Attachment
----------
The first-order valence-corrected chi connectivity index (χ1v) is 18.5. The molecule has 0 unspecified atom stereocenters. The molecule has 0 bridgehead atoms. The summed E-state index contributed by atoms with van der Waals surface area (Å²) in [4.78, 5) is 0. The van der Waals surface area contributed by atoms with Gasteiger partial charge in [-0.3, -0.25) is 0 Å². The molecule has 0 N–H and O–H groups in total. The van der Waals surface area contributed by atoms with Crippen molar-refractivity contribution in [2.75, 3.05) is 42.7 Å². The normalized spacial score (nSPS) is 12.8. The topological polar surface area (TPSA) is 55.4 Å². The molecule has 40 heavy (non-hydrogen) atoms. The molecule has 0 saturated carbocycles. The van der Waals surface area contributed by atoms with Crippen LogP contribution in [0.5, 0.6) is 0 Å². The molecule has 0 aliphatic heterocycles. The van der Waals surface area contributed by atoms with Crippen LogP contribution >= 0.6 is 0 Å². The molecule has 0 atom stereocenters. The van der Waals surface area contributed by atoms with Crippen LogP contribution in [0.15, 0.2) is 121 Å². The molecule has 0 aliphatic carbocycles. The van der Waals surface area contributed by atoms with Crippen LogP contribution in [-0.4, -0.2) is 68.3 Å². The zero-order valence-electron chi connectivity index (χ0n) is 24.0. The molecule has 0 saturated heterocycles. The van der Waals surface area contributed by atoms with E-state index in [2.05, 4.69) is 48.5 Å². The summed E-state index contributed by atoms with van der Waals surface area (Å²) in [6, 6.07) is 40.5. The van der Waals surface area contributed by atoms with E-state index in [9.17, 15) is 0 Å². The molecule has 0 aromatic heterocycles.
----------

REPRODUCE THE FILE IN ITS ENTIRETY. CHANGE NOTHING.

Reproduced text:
The first-order valence-corrected chi connectivity index (χ1v) is 18.5. The molecule has 0 unspecified atom stereocenters. The molecule has 0 bridgehead atoms. The summed E-state index contributed by atoms with van der Waals surface area (Å²) in [4.78, 5) is 0. The van der Waals surface area contributed by atoms with Gasteiger partial charge in [-0.3, -0.25) is 0 Å². The molecule has 0 N–H and O–H groups in total. The van der Waals surface area contributed by atoms with Crippen molar-refractivity contribution in [2.75, 3.05) is 42.7 Å². The normalized spacial score (nSPS) is 12.8. The topological polar surface area (TPSA) is 55.4 Å². The molecule has 40 heavy (non-hydrogen) atoms. The molecule has 0 saturated carbocycles. The van der Waals surface area contributed by atoms with Crippen LogP contribution in [0.5, 0.6) is 0 Å². The molecule has 0 aliphatic heterocycles. The van der Waals surface area contributed by atoms with Crippen LogP contribution >= 0.6 is 0 Å². The molecule has 0 atom stereocenters. The van der Waals surface area contributed by atoms with Crippen LogP contribution in [0.15, 0.2) is 121 Å². The molecule has 0 aliphatic carbocycles. The van der Waals surface area contributed by atoms with Crippen LogP contribution in [-0.4, -0.2) is 68.3 Å². The zero-order valence-electron chi connectivity index (χ0n) is 24.0. The molecule has 0 saturated heterocycles. The van der Waals surface area contributed by atoms with E-state index in [2.05, 4.69) is 48.5 Å². The summed E-state index contributed by atoms with van der Waals surface area (Å²) in [6, 6.07) is 40.5. The van der Waals surface area contributed by atoms with E-state index in [9.17, 15) is 0 Å². The molecule has 0 aromatic heterocycles.